Businessman pretended to be navy captain on Portsmouth-based destroyer

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A BUSINESSMAN who claimed to have been a Captain in the Royal Navy has been given a police caution.

Stuart Elliott claimed to have served aboard Portsmouth-based destroyer HMS Coventry and wore a bogus uniform and medals.

He duped a Royal Naval Association, whose members invited him to a prestigious dinner at which he claimed prizes. He was pictured shaking hands with a veteran on Remembrance Day.

And met he Falklands veteran Simon Weston, whose face was badly burned in the conflict.

Mr Weston opened a new business premises for Elliott after being taken in by his story.

Elliott, 51, pretended to have been in service for 25 years to con businesses into investing in his company.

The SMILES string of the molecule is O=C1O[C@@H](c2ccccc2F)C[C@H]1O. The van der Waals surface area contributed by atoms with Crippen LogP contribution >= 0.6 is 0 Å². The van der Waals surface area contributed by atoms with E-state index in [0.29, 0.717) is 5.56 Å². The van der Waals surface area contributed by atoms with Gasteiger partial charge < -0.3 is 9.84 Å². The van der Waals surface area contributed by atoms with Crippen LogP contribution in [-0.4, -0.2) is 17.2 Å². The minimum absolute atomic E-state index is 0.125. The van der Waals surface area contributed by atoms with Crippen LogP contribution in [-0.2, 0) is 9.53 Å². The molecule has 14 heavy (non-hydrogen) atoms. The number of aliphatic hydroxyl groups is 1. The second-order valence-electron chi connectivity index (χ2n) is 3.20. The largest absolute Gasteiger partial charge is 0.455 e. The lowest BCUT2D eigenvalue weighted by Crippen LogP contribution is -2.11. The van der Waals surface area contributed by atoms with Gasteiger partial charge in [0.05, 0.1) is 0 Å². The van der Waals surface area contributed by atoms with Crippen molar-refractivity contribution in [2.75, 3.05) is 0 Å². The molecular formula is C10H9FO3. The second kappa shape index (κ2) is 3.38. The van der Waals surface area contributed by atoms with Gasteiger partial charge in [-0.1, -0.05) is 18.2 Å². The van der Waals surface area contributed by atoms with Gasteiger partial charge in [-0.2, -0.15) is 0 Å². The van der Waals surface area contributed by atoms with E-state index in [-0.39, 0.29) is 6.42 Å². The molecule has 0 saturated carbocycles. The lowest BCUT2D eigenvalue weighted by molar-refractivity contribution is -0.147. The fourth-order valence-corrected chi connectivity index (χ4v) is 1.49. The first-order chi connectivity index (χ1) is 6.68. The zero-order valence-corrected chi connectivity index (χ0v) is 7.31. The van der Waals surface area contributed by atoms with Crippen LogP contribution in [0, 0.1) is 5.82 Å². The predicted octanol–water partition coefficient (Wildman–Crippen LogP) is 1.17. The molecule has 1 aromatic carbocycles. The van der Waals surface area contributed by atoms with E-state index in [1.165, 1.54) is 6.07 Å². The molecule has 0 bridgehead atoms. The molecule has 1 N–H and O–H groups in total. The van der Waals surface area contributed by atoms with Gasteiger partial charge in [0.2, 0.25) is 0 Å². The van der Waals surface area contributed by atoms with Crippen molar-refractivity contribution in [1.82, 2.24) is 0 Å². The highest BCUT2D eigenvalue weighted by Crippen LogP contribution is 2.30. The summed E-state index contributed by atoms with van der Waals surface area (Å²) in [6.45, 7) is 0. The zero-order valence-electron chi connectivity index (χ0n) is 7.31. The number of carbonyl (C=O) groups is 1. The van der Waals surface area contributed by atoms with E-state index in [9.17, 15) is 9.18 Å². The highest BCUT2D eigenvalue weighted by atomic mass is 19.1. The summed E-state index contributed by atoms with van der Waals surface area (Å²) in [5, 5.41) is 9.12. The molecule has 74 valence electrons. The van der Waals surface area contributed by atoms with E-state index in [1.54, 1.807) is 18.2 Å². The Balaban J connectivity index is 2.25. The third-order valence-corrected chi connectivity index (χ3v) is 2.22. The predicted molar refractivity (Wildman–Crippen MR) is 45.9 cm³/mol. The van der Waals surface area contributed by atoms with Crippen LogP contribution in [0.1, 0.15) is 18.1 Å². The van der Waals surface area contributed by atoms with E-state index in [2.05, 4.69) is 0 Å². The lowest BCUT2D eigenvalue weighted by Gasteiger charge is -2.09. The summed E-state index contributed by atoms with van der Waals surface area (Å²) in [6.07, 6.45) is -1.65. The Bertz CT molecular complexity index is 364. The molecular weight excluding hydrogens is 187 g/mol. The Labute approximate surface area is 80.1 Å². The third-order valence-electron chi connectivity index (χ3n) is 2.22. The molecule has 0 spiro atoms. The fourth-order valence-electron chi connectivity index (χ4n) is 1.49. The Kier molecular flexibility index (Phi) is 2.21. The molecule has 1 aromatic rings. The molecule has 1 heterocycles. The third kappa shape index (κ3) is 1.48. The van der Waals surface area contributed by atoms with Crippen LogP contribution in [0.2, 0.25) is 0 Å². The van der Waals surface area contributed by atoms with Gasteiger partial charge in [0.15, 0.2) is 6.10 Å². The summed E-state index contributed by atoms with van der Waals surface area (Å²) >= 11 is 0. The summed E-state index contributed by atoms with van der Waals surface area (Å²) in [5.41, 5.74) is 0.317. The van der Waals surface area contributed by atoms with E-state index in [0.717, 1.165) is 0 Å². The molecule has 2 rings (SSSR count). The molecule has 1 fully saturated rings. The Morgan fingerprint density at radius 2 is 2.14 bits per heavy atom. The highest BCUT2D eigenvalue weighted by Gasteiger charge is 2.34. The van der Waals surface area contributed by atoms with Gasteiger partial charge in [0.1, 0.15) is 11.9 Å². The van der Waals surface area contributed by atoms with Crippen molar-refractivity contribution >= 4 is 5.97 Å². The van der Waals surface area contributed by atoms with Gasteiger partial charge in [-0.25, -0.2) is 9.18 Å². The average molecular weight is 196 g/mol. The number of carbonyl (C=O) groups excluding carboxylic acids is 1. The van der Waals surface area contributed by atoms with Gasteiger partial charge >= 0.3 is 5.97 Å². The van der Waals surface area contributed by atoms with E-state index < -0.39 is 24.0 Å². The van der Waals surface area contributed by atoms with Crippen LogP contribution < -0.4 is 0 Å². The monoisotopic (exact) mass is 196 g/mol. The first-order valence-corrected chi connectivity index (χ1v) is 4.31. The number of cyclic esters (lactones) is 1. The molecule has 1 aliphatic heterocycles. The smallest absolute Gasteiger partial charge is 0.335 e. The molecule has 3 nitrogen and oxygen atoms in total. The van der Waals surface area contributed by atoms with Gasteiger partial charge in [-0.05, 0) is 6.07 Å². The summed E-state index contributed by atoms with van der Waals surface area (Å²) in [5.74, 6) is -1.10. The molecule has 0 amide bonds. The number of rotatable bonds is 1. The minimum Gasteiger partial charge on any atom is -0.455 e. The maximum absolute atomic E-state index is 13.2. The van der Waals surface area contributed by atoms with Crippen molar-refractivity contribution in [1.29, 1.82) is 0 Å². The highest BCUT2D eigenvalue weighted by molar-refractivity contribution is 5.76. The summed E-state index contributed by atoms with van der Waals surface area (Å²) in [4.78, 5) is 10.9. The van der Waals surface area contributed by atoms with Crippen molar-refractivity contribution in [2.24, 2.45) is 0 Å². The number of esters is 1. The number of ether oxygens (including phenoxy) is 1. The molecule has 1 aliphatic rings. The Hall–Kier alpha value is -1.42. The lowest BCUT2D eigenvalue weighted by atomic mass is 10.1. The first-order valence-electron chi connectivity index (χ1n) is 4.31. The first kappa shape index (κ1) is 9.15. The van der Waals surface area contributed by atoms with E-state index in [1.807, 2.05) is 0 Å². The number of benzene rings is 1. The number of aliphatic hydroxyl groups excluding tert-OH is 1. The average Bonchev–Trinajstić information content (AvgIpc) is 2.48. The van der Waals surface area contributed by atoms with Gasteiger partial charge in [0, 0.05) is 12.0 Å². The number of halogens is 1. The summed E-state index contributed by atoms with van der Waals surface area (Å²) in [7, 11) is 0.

He was found out when a sharp-eyed veteran noticed that his medals were being worn in the wrong order, and one had its ribbon upside-down.

Elliott, of Hull, Yorkshire, in fact never served aboard HMS Coventry and was in fact a third engineer in a tug boat during the conflict.

The unauthorised wearing of a Royal Navy uniform is criminal under the Uniforms Act 1894.

Prosecutors decided Elliott, boss of gas turbine maintenance firm TC Power, should get a police caution after admitting fraud.

Det Insp Mike Reed, of Humberside Police, said: ‘A number of potential offences were identified.’